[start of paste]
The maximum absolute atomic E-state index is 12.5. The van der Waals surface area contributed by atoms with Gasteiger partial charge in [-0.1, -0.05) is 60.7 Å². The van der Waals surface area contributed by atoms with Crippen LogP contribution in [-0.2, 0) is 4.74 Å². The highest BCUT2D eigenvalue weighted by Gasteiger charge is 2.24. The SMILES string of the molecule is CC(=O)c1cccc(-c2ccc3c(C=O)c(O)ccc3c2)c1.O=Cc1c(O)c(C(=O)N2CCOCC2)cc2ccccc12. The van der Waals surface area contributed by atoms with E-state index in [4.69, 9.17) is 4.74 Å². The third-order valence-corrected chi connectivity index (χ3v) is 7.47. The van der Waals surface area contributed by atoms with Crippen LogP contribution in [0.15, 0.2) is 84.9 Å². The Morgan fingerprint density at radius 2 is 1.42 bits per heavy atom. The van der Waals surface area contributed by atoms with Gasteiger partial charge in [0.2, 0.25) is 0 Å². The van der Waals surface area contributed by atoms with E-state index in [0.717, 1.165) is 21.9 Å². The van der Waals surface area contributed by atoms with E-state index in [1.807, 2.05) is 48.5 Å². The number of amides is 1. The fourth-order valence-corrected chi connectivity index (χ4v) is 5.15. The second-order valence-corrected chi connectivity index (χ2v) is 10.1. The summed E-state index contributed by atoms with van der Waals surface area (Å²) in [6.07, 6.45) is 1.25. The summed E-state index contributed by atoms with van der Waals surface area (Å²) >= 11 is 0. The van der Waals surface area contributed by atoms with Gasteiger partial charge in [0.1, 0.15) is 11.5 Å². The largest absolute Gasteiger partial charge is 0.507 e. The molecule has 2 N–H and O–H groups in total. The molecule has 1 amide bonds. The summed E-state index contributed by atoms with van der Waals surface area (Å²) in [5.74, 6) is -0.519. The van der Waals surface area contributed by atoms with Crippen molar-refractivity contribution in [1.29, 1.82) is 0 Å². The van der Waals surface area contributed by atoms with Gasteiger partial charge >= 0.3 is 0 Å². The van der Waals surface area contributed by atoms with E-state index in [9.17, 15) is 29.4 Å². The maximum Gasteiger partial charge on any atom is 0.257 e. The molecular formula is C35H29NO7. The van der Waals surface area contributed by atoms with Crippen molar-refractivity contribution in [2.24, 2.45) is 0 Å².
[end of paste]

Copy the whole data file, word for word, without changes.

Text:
The maximum absolute atomic E-state index is 12.5. The van der Waals surface area contributed by atoms with Gasteiger partial charge in [-0.1, -0.05) is 60.7 Å². The van der Waals surface area contributed by atoms with Crippen LogP contribution in [-0.2, 0) is 4.74 Å². The highest BCUT2D eigenvalue weighted by Gasteiger charge is 2.24. The SMILES string of the molecule is CC(=O)c1cccc(-c2ccc3c(C=O)c(O)ccc3c2)c1.O=Cc1c(O)c(C(=O)N2CCOCC2)cc2ccccc12. The van der Waals surface area contributed by atoms with E-state index in [4.69, 9.17) is 4.74 Å². The third-order valence-corrected chi connectivity index (χ3v) is 7.47. The van der Waals surface area contributed by atoms with Crippen LogP contribution in [0.15, 0.2) is 84.9 Å². The Morgan fingerprint density at radius 2 is 1.42 bits per heavy atom. The van der Waals surface area contributed by atoms with Gasteiger partial charge in [0.2, 0.25) is 0 Å². The van der Waals surface area contributed by atoms with E-state index in [0.717, 1.165) is 21.9 Å². The van der Waals surface area contributed by atoms with E-state index in [1.807, 2.05) is 48.5 Å². The number of amides is 1. The fourth-order valence-corrected chi connectivity index (χ4v) is 5.15. The second-order valence-corrected chi connectivity index (χ2v) is 10.1. The summed E-state index contributed by atoms with van der Waals surface area (Å²) in [6.07, 6.45) is 1.25. The summed E-state index contributed by atoms with van der Waals surface area (Å²) >= 11 is 0. The van der Waals surface area contributed by atoms with Gasteiger partial charge in [0.1, 0.15) is 11.5 Å². The largest absolute Gasteiger partial charge is 0.507 e. The molecule has 2 N–H and O–H groups in total. The molecule has 1 amide bonds. The summed E-state index contributed by atoms with van der Waals surface area (Å²) in [5.74, 6) is -0.519. The van der Waals surface area contributed by atoms with Crippen molar-refractivity contribution in [1.29, 1.82) is 0 Å². The van der Waals surface area contributed by atoms with Gasteiger partial charge >= 0.3 is 0 Å². The van der Waals surface area contributed by atoms with E-state index in [9.17, 15) is 29.4 Å². The maximum Gasteiger partial charge on any atom is 0.257 e. The molecular formula is C35H29NO7. The van der Waals surface area contributed by atoms with Crippen molar-refractivity contribution in [2.24, 2.45) is 0 Å².